If you decide to get guppies, know that you will have MANY guppies in a very short period of time. They are.. prolific.. breeders. As a child, I was delighted when a neighbour offered me some free guppies - several months later, I understood why that neighbour was so delighted to send my new friends home with me. (They are really neat fish, however!)
posted by VioletU at 7:28 AM on August 9, 2018

I've got a tank similar to your size and filled it with plants and have been keeping water snails in there. I think I've got about three different types of snail in there (none of them are the snail eating kind). I've kept them in there for several years now without a heater or filter and have had no problems.
posted by sockpim at 7:54 AM on August 9, 2018 [2 favorites]

The nanotank subreddit is a pretty good place for informative inspiration for a tank that size!
posted by DSime at 8:31 AM on August 9, 2018 [1 favorite]

As smoke writes, White Cloud Mountain Minnows will be perfect. We had some in a similar size unheated tank for years. They're pretty, and undemanding.
posted by anadem at 8:49 AM on August 9, 2018

Is that "28L" meaning 28 liters, or "28 long" which is a pet-store way of saying "28 gallons but longer than it is tall"? 7 gallons is pretty small but 28 gallons is respectable.
posted by The otter lady at 9:36 AM on August 9, 2018 [1 favorite]

28 litres!
posted by KateViolet at 11:11 AM on August 9, 2018

If you find yourself leaning towards fish that need a heater, this is a very suitable one for 7 gallons that I have in my betta's tank.
posted by foxfirefey at 5:04 PM on August 9, 2018

I'm confused why you would need a much larger tank for goldfish. I kept a goldfish alive in a smaller container (a bowl) without a heater or filter for fifteen years. Pedro (his name) was a common feeder-type goldfish--nothing exotic. But still.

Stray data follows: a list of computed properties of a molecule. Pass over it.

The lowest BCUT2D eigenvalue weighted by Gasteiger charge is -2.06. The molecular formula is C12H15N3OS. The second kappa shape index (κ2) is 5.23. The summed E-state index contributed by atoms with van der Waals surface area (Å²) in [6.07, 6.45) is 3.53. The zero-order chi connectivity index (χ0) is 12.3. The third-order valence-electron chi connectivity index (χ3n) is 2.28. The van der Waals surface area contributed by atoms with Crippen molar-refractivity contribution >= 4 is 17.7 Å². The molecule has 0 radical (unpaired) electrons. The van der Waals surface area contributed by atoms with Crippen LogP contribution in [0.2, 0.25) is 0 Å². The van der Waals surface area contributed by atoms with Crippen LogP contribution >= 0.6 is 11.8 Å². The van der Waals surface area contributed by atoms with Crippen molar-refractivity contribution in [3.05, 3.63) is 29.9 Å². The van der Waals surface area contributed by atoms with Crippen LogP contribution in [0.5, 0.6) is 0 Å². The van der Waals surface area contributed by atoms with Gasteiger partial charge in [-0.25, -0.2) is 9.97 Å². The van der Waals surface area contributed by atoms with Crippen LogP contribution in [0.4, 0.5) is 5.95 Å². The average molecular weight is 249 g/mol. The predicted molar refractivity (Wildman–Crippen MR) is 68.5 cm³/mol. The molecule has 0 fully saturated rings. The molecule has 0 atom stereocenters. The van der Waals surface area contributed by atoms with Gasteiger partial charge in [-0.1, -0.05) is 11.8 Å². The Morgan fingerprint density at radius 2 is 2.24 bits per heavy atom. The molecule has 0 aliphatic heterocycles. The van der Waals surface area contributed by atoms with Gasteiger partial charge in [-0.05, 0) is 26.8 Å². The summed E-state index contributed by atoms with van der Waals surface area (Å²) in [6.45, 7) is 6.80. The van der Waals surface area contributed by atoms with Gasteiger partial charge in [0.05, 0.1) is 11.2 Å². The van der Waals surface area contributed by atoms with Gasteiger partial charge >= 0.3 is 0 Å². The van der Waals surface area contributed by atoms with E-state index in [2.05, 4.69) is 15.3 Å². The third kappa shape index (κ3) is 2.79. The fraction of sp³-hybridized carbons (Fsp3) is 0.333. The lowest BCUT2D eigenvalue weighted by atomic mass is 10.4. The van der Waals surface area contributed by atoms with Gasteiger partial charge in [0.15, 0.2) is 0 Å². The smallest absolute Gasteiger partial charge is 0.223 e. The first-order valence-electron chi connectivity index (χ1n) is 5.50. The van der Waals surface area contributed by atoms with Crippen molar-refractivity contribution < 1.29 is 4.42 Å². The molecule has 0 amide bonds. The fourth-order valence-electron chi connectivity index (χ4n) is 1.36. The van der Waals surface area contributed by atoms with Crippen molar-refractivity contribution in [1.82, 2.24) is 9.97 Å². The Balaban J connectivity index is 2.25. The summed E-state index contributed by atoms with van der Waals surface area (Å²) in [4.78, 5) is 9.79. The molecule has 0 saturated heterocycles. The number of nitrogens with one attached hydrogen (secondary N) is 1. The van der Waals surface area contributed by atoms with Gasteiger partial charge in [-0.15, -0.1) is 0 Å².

posted by Transl3y at 6:48 PM on August 9, 2018

Were you told that your tank was too small by somebody trying to sell you a bigger tank?
posted by w0mbat at 7:32 AM on August 10, 2018

To head off the goldfish questions, goldfish suffer in small tanks and bowls. They produce a LOT of waste, but sadly, are hardy enough that many can just linger for ages in conditions that would kill other fish. Goldfish need big tanks.
posted by fiercecupcake at 8:00 AM on August 10, 2018 [5 favorites]

Coming in to second what Fiercecupcake said. Goldfish are like little cows - if you watch them they're forever sucking algae off gravel, basically grazing - and they poop CONSTANTLY, also like little cows. All this poop dumps a lot of ammonia into the water, and in a small volume of water this can quickly throw off the pH balance. A lot of goldfish die pretty quickly in poor water environments like this; some don't, but it's far from humane to keep them in small spaces. Goldfish do better in large tanks with good, strong filtration and regular cleaning/water changes. Just because you can keep an animal in a tiny tank doesn't mean you should.
posted by nerdfish at 5:00 AM on August 12, 2018